“I am a great believer in the connection between polytechnic education and prosperity.”
Polytechnic education holds the key to prosperity as institutions like NAIT equip graduates and Alberta’s industry with the skills, talent and innovation needed for success, says NAIT’s new president and CEO.
“NAIT is making a difference because we know polytechnic education is the key to a better future,” said Laura Jo Gunter in a welcome address to NAIT and the wider community during a virtual installation ceremony on Feb. 1.
“We have the courage to be agile and creative so that we can continue to meet the ever-changing needs for skills and talent.”
A virtual welcome to NAIT
Gunter was appointed NAIT’s seventh president and CEO effective Aug. 24, 2020. Due to the COVID-19 pandemic, it wasn’t possible to hold an in-person installation ceremony – a tradition of post-secondary institutions to welcome presidents to their communities.
Instead, NAIT held a virtual celebration with greetings from Lt-Gov. Salma Lakhani, Advanced Education Minister Demetrios Nicolaides, Edmonton Mayor Don Iveson, and staff and student leaders.
The installation was also an opportunity for Gunter to share her vision for the polytechnic, which she notes has grown considerably since its opening in 1962 as a “trades school.”
“In those roots , which embody experiential education, rigour and pragmatic innovation, I see our present and our future,” she said.
Skills and talent for the future
NAIT has expanded from apprenticeship training to certificates, diplomas and degrees in business, health and applied science and technology. More recently, the polytechnic has expanded online and blended academic delivery to provide greater flexibility to students.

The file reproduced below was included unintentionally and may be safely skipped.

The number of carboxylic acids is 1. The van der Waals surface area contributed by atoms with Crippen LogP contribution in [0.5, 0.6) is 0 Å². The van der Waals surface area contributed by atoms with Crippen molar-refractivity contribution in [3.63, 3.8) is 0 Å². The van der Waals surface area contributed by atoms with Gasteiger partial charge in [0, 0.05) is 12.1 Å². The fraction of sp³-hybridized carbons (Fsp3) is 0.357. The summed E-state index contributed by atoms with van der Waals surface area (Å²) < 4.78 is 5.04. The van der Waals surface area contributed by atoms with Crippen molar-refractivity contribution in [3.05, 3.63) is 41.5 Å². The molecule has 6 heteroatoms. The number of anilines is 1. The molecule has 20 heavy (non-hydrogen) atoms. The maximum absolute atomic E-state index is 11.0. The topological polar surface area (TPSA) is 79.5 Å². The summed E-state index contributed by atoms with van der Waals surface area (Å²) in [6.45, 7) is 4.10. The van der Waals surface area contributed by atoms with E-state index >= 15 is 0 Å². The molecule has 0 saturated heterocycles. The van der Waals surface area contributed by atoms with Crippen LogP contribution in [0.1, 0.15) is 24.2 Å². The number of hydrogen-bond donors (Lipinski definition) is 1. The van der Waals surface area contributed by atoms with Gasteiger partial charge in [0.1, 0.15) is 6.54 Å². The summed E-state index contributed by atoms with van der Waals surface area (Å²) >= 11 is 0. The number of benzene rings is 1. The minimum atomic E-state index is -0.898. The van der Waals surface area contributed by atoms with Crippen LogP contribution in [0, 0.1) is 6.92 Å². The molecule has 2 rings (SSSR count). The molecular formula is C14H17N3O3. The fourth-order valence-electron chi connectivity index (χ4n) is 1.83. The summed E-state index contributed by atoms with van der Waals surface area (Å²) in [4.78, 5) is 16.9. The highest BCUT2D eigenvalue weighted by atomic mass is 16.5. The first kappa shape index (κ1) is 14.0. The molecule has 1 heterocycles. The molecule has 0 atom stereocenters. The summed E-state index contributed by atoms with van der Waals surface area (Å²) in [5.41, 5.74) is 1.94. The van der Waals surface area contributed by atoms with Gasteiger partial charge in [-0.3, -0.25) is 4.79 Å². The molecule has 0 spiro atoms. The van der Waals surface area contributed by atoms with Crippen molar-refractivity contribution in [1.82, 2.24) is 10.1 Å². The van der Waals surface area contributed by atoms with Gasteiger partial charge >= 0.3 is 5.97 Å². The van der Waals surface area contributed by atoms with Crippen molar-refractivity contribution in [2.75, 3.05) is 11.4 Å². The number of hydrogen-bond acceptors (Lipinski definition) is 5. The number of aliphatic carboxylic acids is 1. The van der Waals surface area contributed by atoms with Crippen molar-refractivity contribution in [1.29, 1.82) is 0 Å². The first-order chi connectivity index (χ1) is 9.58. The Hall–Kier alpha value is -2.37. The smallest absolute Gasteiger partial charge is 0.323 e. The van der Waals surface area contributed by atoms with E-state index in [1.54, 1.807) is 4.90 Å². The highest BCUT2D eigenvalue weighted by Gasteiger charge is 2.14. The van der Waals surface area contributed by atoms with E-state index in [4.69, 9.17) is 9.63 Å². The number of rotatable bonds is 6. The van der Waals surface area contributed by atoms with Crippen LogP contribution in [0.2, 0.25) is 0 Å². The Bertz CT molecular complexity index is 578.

Continuing education and microcredientials will help address a skills gap “so that job-seekers can make their skills and knowledge more apparent and employers can make better hiring decisions.”
“We deliver post-secondary education that is engaging and experiential.”
Investments in technology and tools such as artificial intelligence, blockchain and simulation will enhance student learning and services, Gunter added.
“Because of who we are, we deliver post-secondary education that is engaging and experiential, and that allows graduates to be productive on their first day of work.”
Diverse and inclusive campuses
As NAIT grows, it will continue to evolve with a future that’s “diverse and inclusive.” Gunter announced the launch of a new equity, diversity and inclusion strategy to solidify the institute’s commitment to “fostering safe, welcoming spaces for all people.”
“It also ensures that our graduates recognize the global significance of equity, diversity and inclusion in the workplace.”
Partners with industry
In addition to educating talented students, Gunter said NAIT will continue to grow as a “trusted partner for economic growth.” This means expanding its capacity in applied research – particularly in the areas of energy, the environment and sustainable development.
“We support our industry partners with a sharp focus on pragmatic innovation that takes ideas through to implementation, whether that means scaling up or commercialization.”
“NAIT gets things done – and we make a difference.”
Just like the polytechnic’s alumni – a community of 200,000 strong, 80% of whom live in Alberta – “NAIT gets things done,” she added, “and we make a difference.”
Gunter came to NAIT after three years as president and CEO of Bow Valley College in Calgary. She also held senior executive roles at George Brown College and Seneca College in Toronto.
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